The subject of a major retrospective opening Saturday at the High Museum of Art, Wifredo Lam was multicultural before it was cool.
And now that multiculturalism is au courant, so, increasingly, is the work of this surrealist, whose place in the art-world firmament slipped to the margins after his 1982 death.
Organized by Boston College’s McMullen Museum of Art, “Wifredo Lam: Imagining New Worlds” draws more than 40 paintings, as well as a selection of drawings, prints and ephemera, from public and private collections across Europe, Latin America and the U.S.
It’s a deep dive into the multifaceted career of an artist who cut a singular path across the globe (calling Cuba, Spain, France and Italy home, sometimes more than once, with important encampments in Martinique and Haiti).
With a similar spirit of wanderlust, Lam moved through many of the 20th century’s art movements and engaged with some of the leading lights of his time, including Pablo Picasso, Andre Breton and Gabriel Garcia Marquez.
Born in Cuba to a Chinese father and a mother of African and Spanish descent, Lam seemed to take to internationalism as a birthright. But, because he’s not a household name on these shores, the exhibit presents a challenging “sell” to a largely unknowing public by the High.
Still, while Lam may not have the instant name recognition of, say, Cézanne, Degas and other modernist masters showcased in “Masterpieces of European Art from the Pearlman Collection,” the exhibit he replaced on the second floor of the museum’s Wieland Pavilion, his work is quickly gaining cachet.
Lam’s career also will be surveyed in a major European exhibition tour kicking off this fall at Centre Georges Pompidou in Paris, before stops at Madrid’s Reina Sofia Museum and the Tate Modern in London.
This is a stirring turn of events for an artist whose accomplished resume of exhibits, collaborations and other associations is chronicled in a graphic timeline that fills two walls of one of the High’s wedge galleries, but tails off notably after his death.
So, why is Lam’s legacy now receiving what High director Michael Shapiro termed a belated “recalibration” when he introduced the exhibit at a preview for media and hospitality industry leaders this week?
Eskil Lam, the artist’s son, who is responsible for managing his estate, puzzles over that.
“I wish I knew the answer,” he said, “because my father passed away in 1982. … (He) was quite well known in the ’40s and ’50s, and then, all of the sudden, there’s been this kind of lull.”
But the 53-year-old Parisian did offer a theory: “In the ’70s, there was this divide and he was classified purely as a Latin American and he kind of faded to the periphery.”
“It’s like the world is ready for it again.”
Certainly, the American museum world is becoming more attuned to cultivating relationships with diverse communities and reflecting that diversity in its programming.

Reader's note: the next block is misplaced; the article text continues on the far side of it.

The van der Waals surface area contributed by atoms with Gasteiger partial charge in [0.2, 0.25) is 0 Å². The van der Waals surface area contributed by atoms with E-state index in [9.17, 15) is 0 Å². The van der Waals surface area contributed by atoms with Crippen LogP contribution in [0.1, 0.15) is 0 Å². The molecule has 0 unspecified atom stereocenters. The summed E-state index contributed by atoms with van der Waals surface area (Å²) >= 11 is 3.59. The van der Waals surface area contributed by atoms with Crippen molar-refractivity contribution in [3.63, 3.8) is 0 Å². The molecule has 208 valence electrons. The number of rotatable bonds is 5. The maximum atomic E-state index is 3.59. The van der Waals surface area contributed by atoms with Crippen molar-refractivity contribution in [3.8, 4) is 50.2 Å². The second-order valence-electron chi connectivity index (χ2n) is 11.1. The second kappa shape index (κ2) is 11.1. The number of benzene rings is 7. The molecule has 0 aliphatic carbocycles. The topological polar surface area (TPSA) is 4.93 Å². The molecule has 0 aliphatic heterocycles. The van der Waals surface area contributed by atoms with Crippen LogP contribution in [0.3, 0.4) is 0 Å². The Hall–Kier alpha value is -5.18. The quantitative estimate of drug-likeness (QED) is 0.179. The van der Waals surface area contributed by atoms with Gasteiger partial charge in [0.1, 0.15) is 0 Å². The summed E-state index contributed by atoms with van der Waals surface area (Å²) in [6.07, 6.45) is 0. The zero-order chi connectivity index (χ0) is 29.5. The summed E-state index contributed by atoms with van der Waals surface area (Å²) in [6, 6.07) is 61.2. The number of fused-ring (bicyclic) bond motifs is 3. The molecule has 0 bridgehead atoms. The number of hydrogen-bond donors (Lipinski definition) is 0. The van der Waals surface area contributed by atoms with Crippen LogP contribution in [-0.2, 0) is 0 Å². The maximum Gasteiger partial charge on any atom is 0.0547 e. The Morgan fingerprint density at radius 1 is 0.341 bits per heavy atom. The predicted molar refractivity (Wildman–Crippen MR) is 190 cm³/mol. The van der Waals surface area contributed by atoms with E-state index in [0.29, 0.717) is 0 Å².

The High has reached out to Latino audiences through initiatives such as making 2013’s “Frida & Diego: Passion, Politics, and Painting” its first completely bilingual exhibit. And the interactive outdoor art installation it commissioned from Ignacio Cadena and Héctor Esrawe last year, “Mi Casa, Your Casa,” has led to a sequel by the Mexican designers opening in April, “Los Trompos” (“The Spinning Tops”).
High promotional materials bill Lam as “a pre-eminent artist of Latin American origin and one of the surrealist movement’s most influential figures.”
That’s accurate, but perhaps oversimplified.
“Imagining New Worlds,” curated by former Atlantan Elizabeth T. Goizueta, reveals an artist in constant evolution. His expression ultimately becomes a picante gumbo of surrealism, magic realism, modernism and postmodernism, and boasts influences that include Afro-Cuban symbolism and imagery from the Santería religion of the Caribbean.
Extending its diversity outreach and trying to connect Lam with a new generation, the High is presenting concurrent solo exhibitions by Atlanta artist Fahamu Pecou and Brooklyn-based José Parlá. The artists were challenged to, in their own ways, respond to Lam’s work.
Pecou, whose art frequently forms a commentary on the materialism and machismo of hip-hop culture, acknowledged that he didn’t know Lam’s oeuvre well initially. But he quickly discovered that they shared an embrace of Yoruba spirituality, and that made the challenge of responding to pieces completed decades ago “refreshing.”
Standing in his gallery, between Parla’s and one given over to a collaboration the two undertook with Latino middle-schoolers from Peachtree Presbyterian Church’s LaAmistad program, the Atlanta artist said he’s not surprised that there is a reflowering of interest in Lam.
“Maybe it’s the perfect storm,” Pecou said. “There’s a great deal of interest in exploring art that goes beyond what we’ve typically looked at in terms of Eurocentric perspective. …
“I think that’s really important, that we expand our own views and perspectives.”
“Wifredo Lam: Imagining New Worlds” and “Imagining New Worlds: José Parlá and Fahamu Pecou”
Preview party, 5-10 p.m. Friday, with talk by Parlá and Pecou at 7 p.m. in Memorial Art Building’s Rich Theatre. Party, talk are free with High Museum admission, which is half price after 4 p.m. on Fridays.
Exhibits officially open Saturday. Through May 24. 10 a.m.-5 p.m. Tuesdays-Saturdays (until 9 p.m. Fridays), noon-5 p.m. Sundays. $19.50; $16.50 ages 65 and older and students (ID required); $12 ages 6-17. 1280 Peachtree St. N.E., Atlanta. More on the exhibits and extensive related programs: 404-733-4444, high.org.